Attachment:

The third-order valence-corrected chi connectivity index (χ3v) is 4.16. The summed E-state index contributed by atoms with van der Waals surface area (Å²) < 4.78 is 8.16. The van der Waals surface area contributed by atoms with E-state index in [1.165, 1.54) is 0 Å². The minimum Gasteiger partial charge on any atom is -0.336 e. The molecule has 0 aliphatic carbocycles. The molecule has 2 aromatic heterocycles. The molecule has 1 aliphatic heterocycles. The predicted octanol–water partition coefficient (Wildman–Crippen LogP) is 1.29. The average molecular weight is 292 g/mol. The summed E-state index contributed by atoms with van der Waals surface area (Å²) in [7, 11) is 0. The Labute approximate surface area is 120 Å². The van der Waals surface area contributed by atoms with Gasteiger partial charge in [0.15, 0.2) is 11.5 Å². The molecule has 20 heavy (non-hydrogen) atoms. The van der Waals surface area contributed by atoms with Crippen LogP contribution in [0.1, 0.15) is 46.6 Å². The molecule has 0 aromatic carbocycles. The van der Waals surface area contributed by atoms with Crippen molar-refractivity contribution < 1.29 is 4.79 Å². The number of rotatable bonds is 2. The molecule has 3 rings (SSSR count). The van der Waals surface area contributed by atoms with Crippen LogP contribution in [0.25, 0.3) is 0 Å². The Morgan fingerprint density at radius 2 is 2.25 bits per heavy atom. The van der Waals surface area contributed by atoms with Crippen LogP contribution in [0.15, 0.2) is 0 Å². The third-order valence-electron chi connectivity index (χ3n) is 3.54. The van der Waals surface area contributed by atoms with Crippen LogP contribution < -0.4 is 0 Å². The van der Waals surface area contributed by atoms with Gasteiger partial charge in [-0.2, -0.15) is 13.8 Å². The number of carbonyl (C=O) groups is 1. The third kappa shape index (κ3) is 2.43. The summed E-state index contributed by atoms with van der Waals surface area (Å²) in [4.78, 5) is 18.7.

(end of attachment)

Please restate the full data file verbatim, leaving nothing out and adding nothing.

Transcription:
The third-order valence-corrected chi connectivity index (χ3v) is 4.16. The summed E-state index contributed by atoms with van der Waals surface area (Å²) < 4.78 is 8.16. The van der Waals surface area contributed by atoms with E-state index in [1.165, 1.54) is 0 Å². The minimum Gasteiger partial charge on any atom is -0.336 e. The molecule has 0 aliphatic carbocycles. The molecule has 2 aromatic heterocycles. The molecule has 1 aliphatic heterocycles. The predicted octanol–water partition coefficient (Wildman–Crippen LogP) is 1.29. The average molecular weight is 292 g/mol. The summed E-state index contributed by atoms with van der Waals surface area (Å²) in [7, 11) is 0. The Labute approximate surface area is 120 Å². The van der Waals surface area contributed by atoms with Gasteiger partial charge in [0.15, 0.2) is 11.5 Å². The molecule has 20 heavy (non-hydrogen) atoms. The van der Waals surface area contributed by atoms with Crippen LogP contribution in [0.1, 0.15) is 46.6 Å². The molecule has 0 aromatic carbocycles. The van der Waals surface area contributed by atoms with Crippen molar-refractivity contribution < 1.29 is 4.79 Å². The number of rotatable bonds is 2. The molecule has 3 rings (SSSR count). The van der Waals surface area contributed by atoms with Crippen LogP contribution in [0.25, 0.3) is 0 Å². The Morgan fingerprint density at radius 2 is 2.25 bits per heavy atom. The van der Waals surface area contributed by atoms with Crippen LogP contribution in [0.15, 0.2) is 0 Å². The third-order valence-electron chi connectivity index (χ3n) is 3.54. The van der Waals surface area contributed by atoms with Crippen LogP contribution < -0.4 is 0 Å². The van der Waals surface area contributed by atoms with Gasteiger partial charge in [-0.2, -0.15) is 13.8 Å². The number of carbonyl (C=O) groups is 1. The third kappa shape index (κ3) is 2.43. The summed E-state index contributed by atoms with van der Waals surface area (Å²) in [4.78, 5) is 18.7.